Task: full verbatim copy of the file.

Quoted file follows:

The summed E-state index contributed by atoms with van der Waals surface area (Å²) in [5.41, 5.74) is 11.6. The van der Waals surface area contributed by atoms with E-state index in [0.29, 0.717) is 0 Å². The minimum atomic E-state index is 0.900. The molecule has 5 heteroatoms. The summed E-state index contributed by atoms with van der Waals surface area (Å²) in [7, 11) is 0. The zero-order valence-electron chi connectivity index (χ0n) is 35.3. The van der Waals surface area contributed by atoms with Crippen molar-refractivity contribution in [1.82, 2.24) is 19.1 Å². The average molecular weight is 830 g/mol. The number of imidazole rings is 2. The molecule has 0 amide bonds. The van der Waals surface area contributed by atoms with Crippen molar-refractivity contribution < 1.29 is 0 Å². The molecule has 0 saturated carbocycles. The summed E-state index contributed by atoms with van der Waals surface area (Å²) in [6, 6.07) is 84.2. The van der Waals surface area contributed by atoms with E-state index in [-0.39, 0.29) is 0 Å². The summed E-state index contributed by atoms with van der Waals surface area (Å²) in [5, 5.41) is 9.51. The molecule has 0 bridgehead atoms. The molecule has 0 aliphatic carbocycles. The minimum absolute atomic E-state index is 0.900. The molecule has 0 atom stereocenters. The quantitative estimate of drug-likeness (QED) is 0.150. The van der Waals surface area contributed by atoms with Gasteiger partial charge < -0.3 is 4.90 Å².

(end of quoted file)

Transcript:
The summed E-state index contributed by atoms with van der Waals surface area (Å²) in [5.41, 5.74) is 11.6. The van der Waals surface area contributed by atoms with E-state index in [0.29, 0.717) is 0 Å². The minimum atomic E-state index is 0.900. The molecule has 5 heteroatoms. The summed E-state index contributed by atoms with van der Waals surface area (Å²) in [7, 11) is 0. The zero-order valence-electron chi connectivity index (χ0n) is 35.3. The van der Waals surface area contributed by atoms with Crippen molar-refractivity contribution in [1.82, 2.24) is 19.1 Å². The average molecular weight is 830 g/mol. The number of imidazole rings is 2. The molecule has 0 amide bonds. The van der Waals surface area contributed by atoms with Crippen molar-refractivity contribution < 1.29 is 0 Å². The molecule has 0 saturated carbocycles. The summed E-state index contributed by atoms with van der Waals surface area (Å²) in [6, 6.07) is 84.2. The van der Waals surface area contributed by atoms with E-state index in [-0.39, 0.29) is 0 Å². The summed E-state index contributed by atoms with van der Waals surface area (Å²) in [5, 5.41) is 9.51. The molecule has 0 bridgehead atoms. The molecule has 0 aliphatic carbocycles. The minimum absolute atomic E-state index is 0.900. The molecule has 0 atom stereocenters. The quantitative estimate of drug-likeness (QED) is 0.150. The van der Waals surface area contributed by atoms with Gasteiger partial charge < -0.3 is 4.90 Å².